FIFE (Glenrothes) – United Kingdom
ONE LOOKS IN vain for airfields that were specially built to serve any of the new towns in England, such as Milton Keynes, Telford and Washington. Two of the Scottish new town development corporations (Cumbernauld and Glenrothes) each included local airfields in their original planning. Both towns now have thriving General Aviation aerodromes with flying training, private aircraft based there, and business flights supporting the many companies established in these new towns.
Fife Airport opened on April 6 1964. Throughout its early years it operated as a grass airfield (then under the less pretentious name of plain ‘Glenrothes’). It became the base of the Scottish Air Scouts’ Auster and Sedbergh glider and was home to a growing number of light aircraft, including those of a succession of flying school operations. In 1974, Glencair (Aero Services) was given a 25 year lease to operate the airfield and soon hangar and maintenance facilities were under construction. Parachuting joined the aerial activities for a while. When I made my first visit to Glenrothes in June 1978, it was a bustlingly, busy place, being the final check point for the Scottish International Air Rally that year, with Douglas Bader presenting the prizes.
Two years later the grass runway was replaced by 700 metres of tarmac and this was followed by a small Control Tower, taxiways, a GA parking apron beside the terminal and a bar/restaurant. Various flying training ventures came and went until in 1984 Fife Aero Club was formed, offering a range of flying training from PPL to twin ratings. Missionary Aviation Fellowship training for flying in third-world countries was carried out at Glenrothes in the mid-eighties.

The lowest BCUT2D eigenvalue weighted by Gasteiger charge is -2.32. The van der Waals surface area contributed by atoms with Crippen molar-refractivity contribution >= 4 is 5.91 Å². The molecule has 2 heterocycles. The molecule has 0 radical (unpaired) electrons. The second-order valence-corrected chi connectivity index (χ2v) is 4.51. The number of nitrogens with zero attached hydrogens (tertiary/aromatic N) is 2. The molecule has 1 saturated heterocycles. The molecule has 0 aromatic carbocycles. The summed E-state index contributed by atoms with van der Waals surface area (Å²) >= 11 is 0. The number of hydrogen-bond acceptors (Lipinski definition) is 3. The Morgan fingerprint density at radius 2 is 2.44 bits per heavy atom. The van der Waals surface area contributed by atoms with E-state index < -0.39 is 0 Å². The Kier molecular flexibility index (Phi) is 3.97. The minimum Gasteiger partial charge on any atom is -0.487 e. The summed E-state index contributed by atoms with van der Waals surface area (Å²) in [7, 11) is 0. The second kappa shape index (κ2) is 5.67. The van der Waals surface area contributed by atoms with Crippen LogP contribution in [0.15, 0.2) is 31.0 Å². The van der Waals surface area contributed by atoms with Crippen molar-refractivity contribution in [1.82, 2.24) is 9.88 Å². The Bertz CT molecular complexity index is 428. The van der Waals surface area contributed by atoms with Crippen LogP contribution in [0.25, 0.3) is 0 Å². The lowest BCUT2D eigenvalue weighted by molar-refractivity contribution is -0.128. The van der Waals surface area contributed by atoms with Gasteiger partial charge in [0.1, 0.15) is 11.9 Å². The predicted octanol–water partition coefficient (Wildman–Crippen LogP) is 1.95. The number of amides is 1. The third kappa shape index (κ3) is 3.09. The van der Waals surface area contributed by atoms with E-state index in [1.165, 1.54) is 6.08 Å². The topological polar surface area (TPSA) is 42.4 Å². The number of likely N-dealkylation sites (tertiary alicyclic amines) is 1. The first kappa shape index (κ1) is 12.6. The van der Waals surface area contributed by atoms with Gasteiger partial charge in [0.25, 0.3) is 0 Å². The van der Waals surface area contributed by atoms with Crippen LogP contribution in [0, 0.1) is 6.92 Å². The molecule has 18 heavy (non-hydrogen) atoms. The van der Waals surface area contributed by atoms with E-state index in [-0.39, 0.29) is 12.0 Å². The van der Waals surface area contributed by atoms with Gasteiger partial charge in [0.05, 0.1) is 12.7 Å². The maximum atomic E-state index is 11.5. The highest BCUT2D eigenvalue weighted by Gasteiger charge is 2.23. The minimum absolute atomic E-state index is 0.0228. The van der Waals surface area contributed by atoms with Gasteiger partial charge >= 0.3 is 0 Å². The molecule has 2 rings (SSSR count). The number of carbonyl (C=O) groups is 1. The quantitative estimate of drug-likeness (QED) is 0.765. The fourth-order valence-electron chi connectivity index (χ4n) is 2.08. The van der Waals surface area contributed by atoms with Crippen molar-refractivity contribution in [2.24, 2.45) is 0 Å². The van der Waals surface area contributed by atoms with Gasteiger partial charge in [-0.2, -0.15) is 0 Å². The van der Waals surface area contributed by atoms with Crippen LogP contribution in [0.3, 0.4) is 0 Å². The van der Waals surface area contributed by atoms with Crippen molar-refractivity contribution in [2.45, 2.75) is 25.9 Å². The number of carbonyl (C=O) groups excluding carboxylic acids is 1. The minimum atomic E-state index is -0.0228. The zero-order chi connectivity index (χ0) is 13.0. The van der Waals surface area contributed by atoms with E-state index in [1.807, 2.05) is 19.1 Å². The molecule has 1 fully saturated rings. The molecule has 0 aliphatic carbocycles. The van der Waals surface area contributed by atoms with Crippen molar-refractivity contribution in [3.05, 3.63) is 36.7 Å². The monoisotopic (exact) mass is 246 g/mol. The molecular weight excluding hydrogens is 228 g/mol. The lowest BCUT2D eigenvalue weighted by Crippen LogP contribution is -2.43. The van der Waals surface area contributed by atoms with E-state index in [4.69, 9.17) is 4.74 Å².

This all came to an abrupt halt in the early nineties when, under the terms of its constitution, Glenrothes Development Corporation had to dispose of the aerodrome and did so to a buyer with big ideas who appears to have lacked the wherewithal to carry these ideas out. Instead of the promised extended runway and enlarged business airport terminal, Glenrothes closed in 1993, with white crosses painted on its disused runway and sad-looking, derelict hangars, Tower and terminal building.
At this juncture the present operators, Tayside Aviation, stepped in to rescue what is now one of the jewels in the UK’s General Aviation crown. Tayside was already running a thriving flying training bAirfield Postcode: KY6 2SLAirfield Website: http://www.taysideaviation.co.uk